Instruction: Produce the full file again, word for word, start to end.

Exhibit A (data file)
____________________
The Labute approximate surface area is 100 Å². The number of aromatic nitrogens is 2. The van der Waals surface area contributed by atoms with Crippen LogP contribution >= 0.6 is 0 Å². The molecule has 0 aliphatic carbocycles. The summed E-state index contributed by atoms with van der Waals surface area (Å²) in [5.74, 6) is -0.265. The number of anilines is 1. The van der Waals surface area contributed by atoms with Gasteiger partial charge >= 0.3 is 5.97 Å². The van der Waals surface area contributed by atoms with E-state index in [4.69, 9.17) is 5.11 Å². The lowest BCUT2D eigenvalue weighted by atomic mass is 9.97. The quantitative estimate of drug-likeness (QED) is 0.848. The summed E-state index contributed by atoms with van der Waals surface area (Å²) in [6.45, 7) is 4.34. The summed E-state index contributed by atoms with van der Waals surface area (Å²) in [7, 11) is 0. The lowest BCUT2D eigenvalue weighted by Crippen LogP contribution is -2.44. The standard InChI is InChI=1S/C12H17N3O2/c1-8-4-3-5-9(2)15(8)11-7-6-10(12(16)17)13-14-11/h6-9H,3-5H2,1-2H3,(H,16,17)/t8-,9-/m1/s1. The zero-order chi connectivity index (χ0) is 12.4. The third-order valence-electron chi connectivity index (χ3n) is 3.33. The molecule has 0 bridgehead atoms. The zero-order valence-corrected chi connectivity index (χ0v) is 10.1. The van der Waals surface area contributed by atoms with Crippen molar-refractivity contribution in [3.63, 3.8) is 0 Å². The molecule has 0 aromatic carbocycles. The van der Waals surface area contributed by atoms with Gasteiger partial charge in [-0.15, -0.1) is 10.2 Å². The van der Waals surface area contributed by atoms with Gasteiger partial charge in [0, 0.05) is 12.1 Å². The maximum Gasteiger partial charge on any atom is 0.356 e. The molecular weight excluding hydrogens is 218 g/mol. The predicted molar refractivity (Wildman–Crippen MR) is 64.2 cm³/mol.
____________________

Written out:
The Labute approximate surface area is 100 Å². The number of aromatic nitrogens is 2. The van der Waals surface area contributed by atoms with Crippen LogP contribution >= 0.6 is 0 Å². The molecule has 0 aliphatic carbocycles. The summed E-state index contributed by atoms with van der Waals surface area (Å²) in [5.74, 6) is -0.265. The number of anilines is 1. The van der Waals surface area contributed by atoms with Gasteiger partial charge >= 0.3 is 5.97 Å². The van der Waals surface area contributed by atoms with E-state index in [4.69, 9.17) is 5.11 Å². The lowest BCUT2D eigenvalue weighted by atomic mass is 9.97. The quantitative estimate of drug-likeness (QED) is 0.848. The summed E-state index contributed by atoms with van der Waals surface area (Å²) in [6.45, 7) is 4.34. The summed E-state index contributed by atoms with van der Waals surface area (Å²) in [7, 11) is 0. The lowest BCUT2D eigenvalue weighted by Crippen LogP contribution is -2.44. The standard InChI is InChI=1S/C12H17N3O2/c1-8-4-3-5-9(2)15(8)11-7-6-10(12(16)17)13-14-11/h6-9H,3-5H2,1-2H3,(H,16,17)/t8-,9-/m1/s1. The zero-order chi connectivity index (χ0) is 12.4. The third-order valence-electron chi connectivity index (χ3n) is 3.33. The molecule has 0 bridgehead atoms. The zero-order valence-corrected chi connectivity index (χ0v) is 10.1. The van der Waals surface area contributed by atoms with Crippen molar-refractivity contribution in [3.63, 3.8) is 0 Å². The molecule has 0 aromatic carbocycles. The van der Waals surface area contributed by atoms with Gasteiger partial charge in [-0.15, -0.1) is 10.2 Å². The van der Waals surface area contributed by atoms with Gasteiger partial charge in [0, 0.05) is 12.1 Å². The maximum Gasteiger partial charge on any atom is 0.356 e. The molecular weight excluding hydrogens is 218 g/mol. The predicted molar refractivity (Wildman–Crippen MR) is 64.2 cm³/mol.